The discussion of oil and who has the right to use it leads Sacco into an exploration of the damage that generations have experienced due to this practice of residential schools, which was happening up to just 25 years ago. This isn’t ancient history; many of the people that Sacco talked to experienced the residential schools where they were emotionally and physically abused. This marginalization of who they are has worn on these people over the years and the decades. Their story is of the attempt to eradicate them as a tribe to incorporate them into the “civilized” Canada. The term “colonization” is used by the Dené over and over again and it’s never in a positive way. They were manipulated by a government that had no idea who they were.

Capturing the individuality and the personhood of his subjects, Sacco doesn’t show them as one, monocultural people but as a complicated organism that is trying to redefine themselves after years of these actions of colonizing them. His art and storytelling express these people’s dignity. Their ability to tell of their struggles at these schools, the PTSD and alcoholism that they’ve dealt with, the loss of the connection to their history and traditions shows us people who are struggling to be healed after they’ve been torn apart.

Sacco presents these people as they are. In his interviews and discussions with them, he wants to find out who they are so that we may see them through his cartooning. This is what’s always driven his work, this need to tell the stories of people who we otherwise wouldn’t hear from. By getting them to tell him (and by extension us) their stories, Sacco practices an oral tradition of storytelling, something that the Dené believes that they’ve lost in their own traditions. They lament how they no longer know the stories of their grandparents and great grandparents. But this book captures these current generations’ stories in their own words. Giving a face and a voice to these people, Sacco focuses on their humanity, tracing them through their years and their stories.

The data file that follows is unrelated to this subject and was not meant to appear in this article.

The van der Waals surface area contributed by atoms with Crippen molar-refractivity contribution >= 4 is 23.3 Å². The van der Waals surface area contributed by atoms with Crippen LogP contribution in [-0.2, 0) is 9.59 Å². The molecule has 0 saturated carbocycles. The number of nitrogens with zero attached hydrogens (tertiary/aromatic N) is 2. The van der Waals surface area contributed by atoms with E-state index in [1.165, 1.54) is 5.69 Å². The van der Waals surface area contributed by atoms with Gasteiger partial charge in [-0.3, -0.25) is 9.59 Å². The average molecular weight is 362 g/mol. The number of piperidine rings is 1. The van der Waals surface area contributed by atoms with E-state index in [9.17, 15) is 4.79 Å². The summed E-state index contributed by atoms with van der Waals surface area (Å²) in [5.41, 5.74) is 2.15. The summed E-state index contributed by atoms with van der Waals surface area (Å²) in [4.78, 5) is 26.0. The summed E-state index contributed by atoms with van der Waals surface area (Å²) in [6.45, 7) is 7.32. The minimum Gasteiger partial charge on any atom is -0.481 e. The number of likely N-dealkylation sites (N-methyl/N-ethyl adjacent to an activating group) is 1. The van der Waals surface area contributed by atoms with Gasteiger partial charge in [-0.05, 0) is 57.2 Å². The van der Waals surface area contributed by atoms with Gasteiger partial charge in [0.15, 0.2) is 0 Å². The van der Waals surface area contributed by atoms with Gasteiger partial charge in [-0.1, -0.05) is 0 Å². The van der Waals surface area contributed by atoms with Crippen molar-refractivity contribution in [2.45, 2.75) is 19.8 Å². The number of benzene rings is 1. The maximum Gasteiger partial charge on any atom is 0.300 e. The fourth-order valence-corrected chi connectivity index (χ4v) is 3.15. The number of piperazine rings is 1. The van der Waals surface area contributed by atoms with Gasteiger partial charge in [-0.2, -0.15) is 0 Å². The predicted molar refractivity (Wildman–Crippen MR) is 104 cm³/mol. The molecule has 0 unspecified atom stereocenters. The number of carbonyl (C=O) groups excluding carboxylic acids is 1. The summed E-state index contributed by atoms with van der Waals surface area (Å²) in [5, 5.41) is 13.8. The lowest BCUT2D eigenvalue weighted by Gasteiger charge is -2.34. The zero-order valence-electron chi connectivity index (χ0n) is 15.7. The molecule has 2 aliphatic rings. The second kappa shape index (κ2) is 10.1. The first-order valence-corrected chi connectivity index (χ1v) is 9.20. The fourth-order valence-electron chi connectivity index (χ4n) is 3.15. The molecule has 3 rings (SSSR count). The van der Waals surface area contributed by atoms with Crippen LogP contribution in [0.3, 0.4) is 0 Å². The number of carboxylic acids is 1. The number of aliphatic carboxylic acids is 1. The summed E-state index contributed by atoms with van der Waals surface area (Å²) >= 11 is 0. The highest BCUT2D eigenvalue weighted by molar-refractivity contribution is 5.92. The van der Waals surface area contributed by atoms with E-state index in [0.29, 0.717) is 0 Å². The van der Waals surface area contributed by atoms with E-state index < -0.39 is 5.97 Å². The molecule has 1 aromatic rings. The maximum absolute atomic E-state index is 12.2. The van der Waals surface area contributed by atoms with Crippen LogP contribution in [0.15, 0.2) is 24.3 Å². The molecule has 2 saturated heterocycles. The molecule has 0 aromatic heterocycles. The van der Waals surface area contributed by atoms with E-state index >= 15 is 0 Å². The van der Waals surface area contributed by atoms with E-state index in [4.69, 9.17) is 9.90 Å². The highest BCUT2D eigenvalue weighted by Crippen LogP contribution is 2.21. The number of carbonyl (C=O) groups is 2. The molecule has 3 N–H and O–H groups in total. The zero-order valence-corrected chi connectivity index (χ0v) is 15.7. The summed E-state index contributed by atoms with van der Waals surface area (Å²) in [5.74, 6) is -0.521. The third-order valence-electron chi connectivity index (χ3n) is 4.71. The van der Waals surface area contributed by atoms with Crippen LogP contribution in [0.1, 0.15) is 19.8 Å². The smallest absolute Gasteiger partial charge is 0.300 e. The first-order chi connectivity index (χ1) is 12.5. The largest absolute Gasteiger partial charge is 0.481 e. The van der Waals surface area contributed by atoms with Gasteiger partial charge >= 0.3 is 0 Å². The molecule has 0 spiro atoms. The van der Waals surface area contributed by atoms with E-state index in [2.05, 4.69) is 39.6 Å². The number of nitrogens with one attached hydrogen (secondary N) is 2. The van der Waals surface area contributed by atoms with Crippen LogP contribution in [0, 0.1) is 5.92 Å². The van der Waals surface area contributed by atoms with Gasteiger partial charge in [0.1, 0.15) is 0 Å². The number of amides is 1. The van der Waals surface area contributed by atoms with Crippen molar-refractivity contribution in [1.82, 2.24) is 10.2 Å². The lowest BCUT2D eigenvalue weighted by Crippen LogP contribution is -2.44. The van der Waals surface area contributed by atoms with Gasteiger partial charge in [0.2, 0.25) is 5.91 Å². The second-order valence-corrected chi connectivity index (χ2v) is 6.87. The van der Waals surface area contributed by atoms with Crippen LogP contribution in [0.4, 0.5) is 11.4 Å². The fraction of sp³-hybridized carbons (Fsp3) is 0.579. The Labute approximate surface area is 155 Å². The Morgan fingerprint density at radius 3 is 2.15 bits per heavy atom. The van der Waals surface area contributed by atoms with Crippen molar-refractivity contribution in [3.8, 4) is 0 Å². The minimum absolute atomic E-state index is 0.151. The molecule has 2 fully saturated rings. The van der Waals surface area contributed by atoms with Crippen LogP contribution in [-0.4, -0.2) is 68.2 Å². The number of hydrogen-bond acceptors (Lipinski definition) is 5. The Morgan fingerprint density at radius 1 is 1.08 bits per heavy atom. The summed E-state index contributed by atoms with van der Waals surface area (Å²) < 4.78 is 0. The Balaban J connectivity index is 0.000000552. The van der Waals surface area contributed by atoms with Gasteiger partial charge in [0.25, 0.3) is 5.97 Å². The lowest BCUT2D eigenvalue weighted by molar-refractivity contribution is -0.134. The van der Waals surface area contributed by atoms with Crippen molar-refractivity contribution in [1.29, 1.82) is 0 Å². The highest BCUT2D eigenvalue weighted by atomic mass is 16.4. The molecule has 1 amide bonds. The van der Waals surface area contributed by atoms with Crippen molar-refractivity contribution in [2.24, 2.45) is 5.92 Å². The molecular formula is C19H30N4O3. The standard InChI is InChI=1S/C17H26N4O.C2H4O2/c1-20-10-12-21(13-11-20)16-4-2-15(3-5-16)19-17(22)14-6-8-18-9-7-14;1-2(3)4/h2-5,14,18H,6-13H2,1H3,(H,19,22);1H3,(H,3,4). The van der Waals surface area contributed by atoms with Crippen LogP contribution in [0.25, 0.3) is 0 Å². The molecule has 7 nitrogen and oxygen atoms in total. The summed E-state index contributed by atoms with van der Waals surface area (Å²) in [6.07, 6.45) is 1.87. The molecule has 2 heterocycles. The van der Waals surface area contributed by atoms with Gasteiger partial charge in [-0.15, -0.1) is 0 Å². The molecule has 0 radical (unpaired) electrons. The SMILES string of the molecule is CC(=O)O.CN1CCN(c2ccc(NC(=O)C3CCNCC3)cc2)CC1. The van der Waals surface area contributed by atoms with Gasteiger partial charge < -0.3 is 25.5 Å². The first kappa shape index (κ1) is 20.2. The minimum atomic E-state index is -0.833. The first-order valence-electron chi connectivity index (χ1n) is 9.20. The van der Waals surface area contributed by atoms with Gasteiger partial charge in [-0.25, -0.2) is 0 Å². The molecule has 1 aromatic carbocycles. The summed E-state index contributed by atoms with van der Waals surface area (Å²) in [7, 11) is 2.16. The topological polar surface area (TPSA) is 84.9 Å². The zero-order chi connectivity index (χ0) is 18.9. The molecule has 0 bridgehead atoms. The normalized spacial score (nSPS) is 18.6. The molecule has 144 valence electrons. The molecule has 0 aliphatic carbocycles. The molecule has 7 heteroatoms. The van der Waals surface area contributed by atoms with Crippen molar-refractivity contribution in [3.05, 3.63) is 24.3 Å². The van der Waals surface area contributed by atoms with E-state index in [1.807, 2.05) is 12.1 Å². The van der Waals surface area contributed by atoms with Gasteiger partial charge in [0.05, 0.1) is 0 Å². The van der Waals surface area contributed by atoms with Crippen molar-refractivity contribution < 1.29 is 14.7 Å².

Thanks to Sacco, these stories get to live and exist beyond the Northern Territories. This regional history gets to become part of our history, part of our story, no matter where we are from. At many points in this book, the Dené people ponder what they’ve lost because of the ways that they were forced to assimilate into the larger Canadian nation. For as optimistic as the book is that there is a future for the Dené, so much of their past is already forgotten. Paying the Land becomes a fascinating document for the Dené as well as us as it helps document some of the past for them but it’s not nearly enough. No book could fully restore to these people everything that they’ve lost.